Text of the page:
The city’s 6.8 mgd drinking water production system is supplied by nine wells with a combined pumping capacity of 5500 gal./min., derived from individual well input ranging from 177 gal./min. to 1400 gal./min.


A computerized (PLC) control system operates 6 cation vessels and 6 anion vessels.
Click here to enlarge image

The system has a storage capacity of 6 million gallons. Average daily demand is 2.38 mgd, and historic peak is 9.572 mgd. Typical demand varies from 1.2 mgd during the winter to 5.2 mgd during the summer. Maximum system capacity is 13.92 mgd, and static pressure varies from 55-65 lbs/sq.in.

Raw water analyses at the wells show ranges of 0.68-28.27 mg/l for nitrates, 9.58-18.4 µg/l for arsenic, and 15.1-54.3 µg/l for uranium. Water exiting the new treatment plant is currently showing nitrate levels at 4-5 mg/l, arsenic at 7-8 µg/l, and uranium at 22-24 ppb. Maximum Contaminant Levels (MCLs) are 10 mg/l for nitrate, 10 µg/l for arsenic, and 30 ppb for uranium.

The city’s efforts to reduce nitrates date from 1991, when it drilled three new wells in its long-used source, an alluvial aquifer adjacent to the Republican River. The objective was to reduce nitrate contamination in its drinking water to below the U.S. EPA Drinking Water Standard of 10 mg/l, and avoid the status of Acute Violation that the standard calls for.

While the new wells contributed 300 gal./min. input with nitrate levels at only 6 mg/l, and seemed to solve the problem, it was apparent by 1998 that blending output from the new wells with five previously existing wells could not keep the combined level below 10 mg/l during periods of peak demand. In addition, one of the major previous wells began showing nitrate levels as high as 20 mg/l, causing its 1000 gal./min. contribution to be taken out of service, and necessitating running the remaining wells for longer periods.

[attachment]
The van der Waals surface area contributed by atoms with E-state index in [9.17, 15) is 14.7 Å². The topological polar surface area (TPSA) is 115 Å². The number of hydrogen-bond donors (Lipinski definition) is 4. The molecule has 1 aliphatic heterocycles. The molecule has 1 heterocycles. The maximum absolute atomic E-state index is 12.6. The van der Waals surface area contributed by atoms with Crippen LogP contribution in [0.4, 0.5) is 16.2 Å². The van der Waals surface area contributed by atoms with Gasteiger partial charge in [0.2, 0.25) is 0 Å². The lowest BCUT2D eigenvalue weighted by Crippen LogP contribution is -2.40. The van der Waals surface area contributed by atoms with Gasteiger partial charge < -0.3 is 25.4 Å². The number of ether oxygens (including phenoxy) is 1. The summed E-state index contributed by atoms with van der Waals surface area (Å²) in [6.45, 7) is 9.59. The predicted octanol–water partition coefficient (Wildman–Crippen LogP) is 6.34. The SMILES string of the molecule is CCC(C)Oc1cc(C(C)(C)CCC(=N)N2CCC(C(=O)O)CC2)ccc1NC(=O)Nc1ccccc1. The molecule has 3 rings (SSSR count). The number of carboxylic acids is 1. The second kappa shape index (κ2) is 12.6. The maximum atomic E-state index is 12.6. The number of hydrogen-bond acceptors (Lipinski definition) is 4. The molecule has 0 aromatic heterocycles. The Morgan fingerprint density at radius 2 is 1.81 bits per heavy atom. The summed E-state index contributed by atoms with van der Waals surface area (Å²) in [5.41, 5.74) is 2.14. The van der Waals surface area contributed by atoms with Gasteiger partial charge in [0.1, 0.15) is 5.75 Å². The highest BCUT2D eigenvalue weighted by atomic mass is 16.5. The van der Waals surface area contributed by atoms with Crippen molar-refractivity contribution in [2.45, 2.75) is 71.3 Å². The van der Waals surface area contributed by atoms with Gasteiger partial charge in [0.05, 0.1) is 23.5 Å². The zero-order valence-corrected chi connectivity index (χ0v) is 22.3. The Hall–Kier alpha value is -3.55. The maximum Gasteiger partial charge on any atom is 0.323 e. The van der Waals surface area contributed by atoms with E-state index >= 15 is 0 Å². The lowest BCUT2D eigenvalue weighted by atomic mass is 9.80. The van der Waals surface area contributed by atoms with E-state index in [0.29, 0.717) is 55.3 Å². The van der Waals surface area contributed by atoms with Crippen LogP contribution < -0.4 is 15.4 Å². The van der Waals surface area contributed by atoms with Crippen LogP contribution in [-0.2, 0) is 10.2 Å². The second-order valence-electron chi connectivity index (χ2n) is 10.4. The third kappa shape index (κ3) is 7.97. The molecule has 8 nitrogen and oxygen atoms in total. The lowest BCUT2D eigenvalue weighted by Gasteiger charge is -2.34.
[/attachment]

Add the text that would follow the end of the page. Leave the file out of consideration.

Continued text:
As the cone of influence became larger, and water was drawn from further away, nitrate levels increased further to consistent measurement at 11-11.5 mg/l. As a result, the city was placed under Administrative Order from the Nebraska Dept. of Health and Human Services Regulations and Licensure on Aug. 17, 1998, which mandated correction of nitrate levels to below 10 mg/l.

As the city moved to solve the problem via alternative water sources, it encountered difficulties and delays that caused its potential fine liability to reach tens of millions of dollars.

The city first sought an entirely new well field in an area historically low in nitrates, the Ogallala Aquifer about 10 miles away, in addition to exploration of another area of its alluvial aquifer. It also bought 2,000 acres of farmland as a non-point source. However, it soon had to sell the farmland, at a loss of $1 million, when concerns arose about contamination from its previous tenant, a military base.


The cation and anion vessels operate in married pairs on line according to demand.
Click here to enlarge image

Then, when the city council asked for a guarantee that new aquifer sources wouldn’t show unacceptable contaminant levels in the future, treating water from the existing well field began to emerge as the preferred option. But the need for a new clearwell, to replace one feared contaminated by a diesel spill that seeped underneath it, delayed the determination of a site for a new treatment plant until 2005, when the city could finally choose treatment of the existing water source as the solution.

Meanwhile, in late 2003, U.S. EPA had stepped in and ordered that the problem be fixed quickly to avoid heavy fines. In negotiation, the city was given relief based on full compliance with nitrate standards and simultaneous treatment for arsenic and uranium, whose maximum contaminant levels (MCLs) at that time were only under consideration, and were not yet the subject of administrative orders. As a result of the negotiation, the full compliance deadline for the city’s drinking water was established as March 31, 2006, under a Consent Decree.

In October, 2004, the city engaged W Design in a joint venture with Jacobson Helgoth Consultants to meet the deadline.